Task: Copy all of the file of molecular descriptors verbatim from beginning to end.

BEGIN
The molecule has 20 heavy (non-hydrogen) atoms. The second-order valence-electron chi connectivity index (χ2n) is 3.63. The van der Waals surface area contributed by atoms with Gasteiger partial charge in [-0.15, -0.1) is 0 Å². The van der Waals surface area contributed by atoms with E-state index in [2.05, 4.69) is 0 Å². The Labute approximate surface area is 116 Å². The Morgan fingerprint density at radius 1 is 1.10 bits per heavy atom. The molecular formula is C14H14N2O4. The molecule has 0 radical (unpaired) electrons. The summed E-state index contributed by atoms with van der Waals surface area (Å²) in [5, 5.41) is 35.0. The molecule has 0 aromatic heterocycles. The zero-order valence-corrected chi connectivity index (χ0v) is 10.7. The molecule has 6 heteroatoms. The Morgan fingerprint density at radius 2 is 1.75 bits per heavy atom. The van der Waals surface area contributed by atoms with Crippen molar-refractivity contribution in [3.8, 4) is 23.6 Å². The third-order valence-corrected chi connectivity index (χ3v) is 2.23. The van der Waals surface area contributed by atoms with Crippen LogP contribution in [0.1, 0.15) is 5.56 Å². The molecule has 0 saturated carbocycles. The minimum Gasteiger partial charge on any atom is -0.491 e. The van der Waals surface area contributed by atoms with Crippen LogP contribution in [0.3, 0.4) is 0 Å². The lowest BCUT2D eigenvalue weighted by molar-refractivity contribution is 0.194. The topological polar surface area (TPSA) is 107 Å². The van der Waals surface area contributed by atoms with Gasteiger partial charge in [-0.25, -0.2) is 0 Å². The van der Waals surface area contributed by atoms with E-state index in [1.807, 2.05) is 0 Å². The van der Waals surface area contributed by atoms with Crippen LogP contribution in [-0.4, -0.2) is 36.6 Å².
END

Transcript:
The molecule has 20 heavy (non-hydrogen) atoms. The second-order valence-electron chi connectivity index (χ2n) is 3.63. The van der Waals surface area contributed by atoms with Gasteiger partial charge in [-0.15, -0.1) is 0 Å². The van der Waals surface area contributed by atoms with E-state index in [2.05, 4.69) is 0 Å². The Labute approximate surface area is 116 Å². The Morgan fingerprint density at radius 1 is 1.10 bits per heavy atom. The molecular formula is C14H14N2O4. The molecule has 0 radical (unpaired) electrons. The summed E-state index contributed by atoms with van der Waals surface area (Å²) in [5, 5.41) is 35.0. The molecule has 0 aromatic heterocycles. The zero-order valence-corrected chi connectivity index (χ0v) is 10.7. The molecule has 6 heteroatoms. The Morgan fingerprint density at radius 2 is 1.75 bits per heavy atom. The van der Waals surface area contributed by atoms with Crippen molar-refractivity contribution in [3.8, 4) is 23.6 Å². The third-order valence-corrected chi connectivity index (χ3v) is 2.23. The van der Waals surface area contributed by atoms with Crippen LogP contribution in [0.1, 0.15) is 5.56 Å². The molecule has 0 saturated carbocycles. The minimum Gasteiger partial charge on any atom is -0.491 e. The van der Waals surface area contributed by atoms with Crippen LogP contribution in [0.3, 0.4) is 0 Å². The lowest BCUT2D eigenvalue weighted by molar-refractivity contribution is 0.194. The topological polar surface area (TPSA) is 107 Å². The van der Waals surface area contributed by atoms with Gasteiger partial charge in [-0.25, -0.2) is 0 Å². The van der Waals surface area contributed by atoms with E-state index in [1.807, 2.05) is 0 Å². The van der Waals surface area contributed by atoms with Crippen LogP contribution in [-0.4, -0.2) is 36.6 Å².